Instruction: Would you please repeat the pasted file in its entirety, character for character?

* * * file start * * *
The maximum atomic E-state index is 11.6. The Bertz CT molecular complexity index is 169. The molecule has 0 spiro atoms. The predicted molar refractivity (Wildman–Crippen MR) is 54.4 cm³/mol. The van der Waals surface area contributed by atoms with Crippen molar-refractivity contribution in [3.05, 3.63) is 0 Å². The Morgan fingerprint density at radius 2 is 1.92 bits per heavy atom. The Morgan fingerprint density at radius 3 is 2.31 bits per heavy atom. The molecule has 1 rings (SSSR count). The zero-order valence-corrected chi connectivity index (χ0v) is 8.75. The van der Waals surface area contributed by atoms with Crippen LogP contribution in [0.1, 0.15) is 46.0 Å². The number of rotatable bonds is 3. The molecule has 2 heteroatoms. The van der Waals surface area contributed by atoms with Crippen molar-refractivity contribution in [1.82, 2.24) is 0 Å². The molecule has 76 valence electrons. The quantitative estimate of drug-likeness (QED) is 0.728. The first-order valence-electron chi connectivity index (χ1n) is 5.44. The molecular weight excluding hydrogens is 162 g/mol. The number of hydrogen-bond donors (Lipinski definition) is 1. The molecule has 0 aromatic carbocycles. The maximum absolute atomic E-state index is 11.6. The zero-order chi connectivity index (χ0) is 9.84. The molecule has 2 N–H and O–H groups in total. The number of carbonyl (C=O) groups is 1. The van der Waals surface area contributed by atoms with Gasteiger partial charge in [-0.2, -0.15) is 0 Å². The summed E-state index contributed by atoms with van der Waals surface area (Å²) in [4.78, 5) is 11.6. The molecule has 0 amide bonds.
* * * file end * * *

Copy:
The maximum atomic E-state index is 11.6. The Bertz CT molecular complexity index is 169. The molecule has 0 spiro atoms. The predicted molar refractivity (Wildman–Crippen MR) is 54.4 cm³/mol. The van der Waals surface area contributed by atoms with Crippen molar-refractivity contribution in [3.05, 3.63) is 0 Å². The Morgan fingerprint density at radius 2 is 1.92 bits per heavy atom. The Morgan fingerprint density at radius 3 is 2.31 bits per heavy atom. The molecule has 1 rings (SSSR count). The zero-order valence-corrected chi connectivity index (χ0v) is 8.75. The van der Waals surface area contributed by atoms with Crippen LogP contribution in [0.1, 0.15) is 46.0 Å². The number of rotatable bonds is 3. The molecule has 2 heteroatoms. The van der Waals surface area contributed by atoms with Crippen molar-refractivity contribution in [1.82, 2.24) is 0 Å². The molecule has 76 valence electrons. The quantitative estimate of drug-likeness (QED) is 0.728. The first-order valence-electron chi connectivity index (χ1n) is 5.44. The molecular weight excluding hydrogens is 162 g/mol. The number of hydrogen-bond donors (Lipinski definition) is 1. The molecule has 0 aromatic carbocycles. The maximum absolute atomic E-state index is 11.6. The zero-order chi connectivity index (χ0) is 9.84. The molecule has 2 N–H and O–H groups in total. The number of carbonyl (C=O) groups is 1. The van der Waals surface area contributed by atoms with Gasteiger partial charge in [-0.2, -0.15) is 0 Å². The summed E-state index contributed by atoms with van der Waals surface area (Å²) in [4.78, 5) is 11.6. The molecule has 0 amide bonds.